The Kunstverein in Hamburg presents excerpts of this project that deals with the region by posing complex questions of heritage, politics and culture. They are set in a new relation to each other for the location at Klosterwall. The Nameless (2015) is a video installation revolving around a Chinese-Vietnamese man named Lai Teck. From 1939 to 1947, Lai Teck was one of the 50 known pseudonyms of the secretary-general of the Malayan Communist Party, until he was killed in Thailand after being exposed as a triple agent. He initially worked for the French, then for the British secret troops, and finally, during the years of Malayan occupation (1941-1945), for the Japanese secret police. Using appropriated footages from Hong Kong starring the iconic actor Tony Leung Chiu Wai over 20 years, the work relates the story of an identity metamorphosis lurking beneath the surface of nations and ideologies. Through the overlaying of several languages and the compilation of images of a single actor against different Asian films shot between 1989 and 2013, The Nameless seeks to depict this historical, mutating and eclectic character as one that not only influenced a crucial period of Malayan history, but also embodies the overlapping historical and ideological complexities of Southeast Asia. This story filled with ambiguities could not be shown in Shanghai because of the Chinese censors.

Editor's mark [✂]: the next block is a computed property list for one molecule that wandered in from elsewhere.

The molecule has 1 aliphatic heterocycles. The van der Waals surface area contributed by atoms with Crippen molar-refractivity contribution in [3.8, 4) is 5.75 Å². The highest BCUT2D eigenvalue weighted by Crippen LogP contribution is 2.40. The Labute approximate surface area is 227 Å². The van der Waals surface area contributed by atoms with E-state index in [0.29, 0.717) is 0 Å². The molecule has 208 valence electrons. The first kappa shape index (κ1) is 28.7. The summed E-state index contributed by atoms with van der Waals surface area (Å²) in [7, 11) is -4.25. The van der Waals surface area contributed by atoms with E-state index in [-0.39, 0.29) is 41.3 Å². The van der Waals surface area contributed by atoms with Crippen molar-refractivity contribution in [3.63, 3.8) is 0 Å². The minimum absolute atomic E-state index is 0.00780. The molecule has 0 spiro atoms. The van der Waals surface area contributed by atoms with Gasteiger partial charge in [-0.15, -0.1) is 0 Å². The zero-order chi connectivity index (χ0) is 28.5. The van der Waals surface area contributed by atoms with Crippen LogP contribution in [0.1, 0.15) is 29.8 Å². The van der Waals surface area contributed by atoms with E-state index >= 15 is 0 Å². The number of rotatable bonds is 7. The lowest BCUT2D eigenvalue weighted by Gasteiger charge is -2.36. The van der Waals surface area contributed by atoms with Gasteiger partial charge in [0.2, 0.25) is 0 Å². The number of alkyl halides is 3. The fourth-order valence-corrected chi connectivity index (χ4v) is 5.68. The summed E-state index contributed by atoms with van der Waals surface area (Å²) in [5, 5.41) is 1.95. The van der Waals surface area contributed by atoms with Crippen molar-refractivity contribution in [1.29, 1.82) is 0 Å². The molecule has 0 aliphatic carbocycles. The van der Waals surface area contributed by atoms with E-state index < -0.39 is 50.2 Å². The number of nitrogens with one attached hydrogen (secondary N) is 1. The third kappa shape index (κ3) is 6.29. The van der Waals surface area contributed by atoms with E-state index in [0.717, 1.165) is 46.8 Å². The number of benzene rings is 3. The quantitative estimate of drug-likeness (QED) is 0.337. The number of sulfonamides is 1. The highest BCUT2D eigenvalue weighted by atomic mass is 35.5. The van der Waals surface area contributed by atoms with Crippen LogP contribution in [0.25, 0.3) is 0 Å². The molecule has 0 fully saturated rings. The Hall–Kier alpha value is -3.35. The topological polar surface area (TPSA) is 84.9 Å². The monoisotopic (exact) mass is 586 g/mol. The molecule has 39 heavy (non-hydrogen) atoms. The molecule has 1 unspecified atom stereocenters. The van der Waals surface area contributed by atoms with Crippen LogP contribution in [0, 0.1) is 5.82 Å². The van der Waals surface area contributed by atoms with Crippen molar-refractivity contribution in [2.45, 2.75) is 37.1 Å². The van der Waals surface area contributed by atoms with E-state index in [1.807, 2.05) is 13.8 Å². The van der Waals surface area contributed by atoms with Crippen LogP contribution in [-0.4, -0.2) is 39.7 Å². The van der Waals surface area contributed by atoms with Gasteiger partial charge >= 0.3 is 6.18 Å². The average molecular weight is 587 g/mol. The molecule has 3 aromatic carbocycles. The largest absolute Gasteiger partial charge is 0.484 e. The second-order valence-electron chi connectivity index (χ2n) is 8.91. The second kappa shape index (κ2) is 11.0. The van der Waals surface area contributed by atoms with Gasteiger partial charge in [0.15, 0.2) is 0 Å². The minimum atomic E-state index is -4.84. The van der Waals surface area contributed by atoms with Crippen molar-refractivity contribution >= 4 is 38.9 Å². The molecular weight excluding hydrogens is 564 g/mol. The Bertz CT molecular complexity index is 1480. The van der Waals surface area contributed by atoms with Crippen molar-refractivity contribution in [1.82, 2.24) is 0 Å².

The artist sets the installation The Nameless in relation to his work The Name (2015-2018) about the mysterious writer Gene Z. Hanrahan – and frames both with a new installation consisting of material drawn from his virtual dictionary The Critical Dictionary of Southeast Asia. The Name is an energetic found-footage montage of movies from the history of Western cinema that usually depict the creative but also excruciating act of writing in the form of a romantic genius cult. At the same time, the level of the voice-over deals with a type of author that entirely deviates from this idea. With The Name, Ho presents a filmic realization of his research on the mysterious author Gene Z. Hanrahan, whose published oeuvre he has been tracing for quite a while. The starting point of his interest in the writer is Hanrahan’s astonishingly informative essay on the communist struggle on the Malayan peninsula during the time of colonialism (The Communist Struggle in Malaya, 1954). Further publications, including ones on Chinese guerilla tactics or the work of Ernest Hemingway titled The Wild Years, make Hanrahan’s identity as an author-subject appear ever more dubious. When Ho did research on the character, he hardly found any traces of him as a real person and speculated about whether the name was possibly a pseudonym or the author a ghostwriter working for U.S. government authorities during the Cold War. Ho’s film, then, engages with the instability of the concepts of work and author by employing filmic means and based on a concrete historical case that left its mark on Malayan historiography. The version of The Name shown at the Kunstverein in Hamburg is updated with a second voice-over drawn from a yet unpublished essay by Dr. Marc Opper who might possibly have uncovered the “real” Gene Z. Hanrahan. Therein, he presents information which contradicts the narration of the first version of The Name on a factual but not necessarily conceptual level.